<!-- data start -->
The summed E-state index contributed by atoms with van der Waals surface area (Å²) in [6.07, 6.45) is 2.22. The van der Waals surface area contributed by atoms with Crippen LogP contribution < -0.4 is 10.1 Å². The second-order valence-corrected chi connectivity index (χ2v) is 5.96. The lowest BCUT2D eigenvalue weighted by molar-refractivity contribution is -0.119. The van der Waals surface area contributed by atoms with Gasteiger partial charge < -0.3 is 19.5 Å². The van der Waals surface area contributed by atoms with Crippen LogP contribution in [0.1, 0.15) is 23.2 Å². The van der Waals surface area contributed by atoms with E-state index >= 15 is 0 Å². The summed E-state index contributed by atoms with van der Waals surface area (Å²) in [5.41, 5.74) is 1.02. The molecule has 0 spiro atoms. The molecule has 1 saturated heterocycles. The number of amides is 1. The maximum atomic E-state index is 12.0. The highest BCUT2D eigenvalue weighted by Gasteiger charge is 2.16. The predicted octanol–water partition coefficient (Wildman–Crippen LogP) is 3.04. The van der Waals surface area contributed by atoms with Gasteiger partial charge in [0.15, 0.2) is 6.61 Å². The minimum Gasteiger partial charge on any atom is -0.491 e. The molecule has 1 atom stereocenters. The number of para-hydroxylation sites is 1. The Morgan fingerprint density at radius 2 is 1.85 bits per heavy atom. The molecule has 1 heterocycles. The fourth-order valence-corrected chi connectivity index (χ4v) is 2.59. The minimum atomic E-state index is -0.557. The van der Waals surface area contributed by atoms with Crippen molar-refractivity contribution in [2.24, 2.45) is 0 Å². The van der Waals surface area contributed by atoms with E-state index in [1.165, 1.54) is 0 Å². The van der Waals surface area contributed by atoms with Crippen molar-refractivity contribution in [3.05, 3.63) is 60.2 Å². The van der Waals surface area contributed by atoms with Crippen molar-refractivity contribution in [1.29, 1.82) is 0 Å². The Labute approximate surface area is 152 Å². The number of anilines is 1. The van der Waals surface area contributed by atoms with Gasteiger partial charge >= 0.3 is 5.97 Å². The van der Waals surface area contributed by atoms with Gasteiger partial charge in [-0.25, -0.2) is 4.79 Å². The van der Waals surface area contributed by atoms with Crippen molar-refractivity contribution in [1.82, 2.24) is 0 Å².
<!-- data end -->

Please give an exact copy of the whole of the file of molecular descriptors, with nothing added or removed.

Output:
The summed E-state index contributed by atoms with van der Waals surface area (Å²) in [6.07, 6.45) is 2.22. The van der Waals surface area contributed by atoms with Crippen LogP contribution < -0.4 is 10.1 Å². The second-order valence-corrected chi connectivity index (χ2v) is 5.96. The lowest BCUT2D eigenvalue weighted by molar-refractivity contribution is -0.119. The van der Waals surface area contributed by atoms with Gasteiger partial charge < -0.3 is 19.5 Å². The van der Waals surface area contributed by atoms with Crippen LogP contribution in [0.1, 0.15) is 23.2 Å². The van der Waals surface area contributed by atoms with E-state index >= 15 is 0 Å². The summed E-state index contributed by atoms with van der Waals surface area (Å²) in [5.41, 5.74) is 1.02. The molecule has 0 spiro atoms. The molecule has 1 saturated heterocycles. The number of amides is 1. The maximum atomic E-state index is 12.0. The highest BCUT2D eigenvalue weighted by Gasteiger charge is 2.16. The predicted octanol–water partition coefficient (Wildman–Crippen LogP) is 3.04. The van der Waals surface area contributed by atoms with Gasteiger partial charge in [0.15, 0.2) is 6.61 Å². The minimum Gasteiger partial charge on any atom is -0.491 e. The molecule has 1 atom stereocenters. The number of para-hydroxylation sites is 1. The Morgan fingerprint density at radius 2 is 1.85 bits per heavy atom. The molecule has 1 heterocycles. The fourth-order valence-corrected chi connectivity index (χ4v) is 2.59. The minimum atomic E-state index is -0.557. The van der Waals surface area contributed by atoms with Crippen molar-refractivity contribution in [2.24, 2.45) is 0 Å². The van der Waals surface area contributed by atoms with E-state index in [1.165, 1.54) is 0 Å². The van der Waals surface area contributed by atoms with Crippen molar-refractivity contribution in [3.05, 3.63) is 60.2 Å². The van der Waals surface area contributed by atoms with Crippen molar-refractivity contribution in [1.29, 1.82) is 0 Å². The Labute approximate surface area is 152 Å². The number of anilines is 1. The van der Waals surface area contributed by atoms with Gasteiger partial charge >= 0.3 is 5.97 Å². The van der Waals surface area contributed by atoms with Gasteiger partial charge in [-0.25, -0.2) is 4.79 Å². The van der Waals surface area contributed by atoms with Crippen molar-refractivity contribution in [1.82, 2.24) is 0 Å².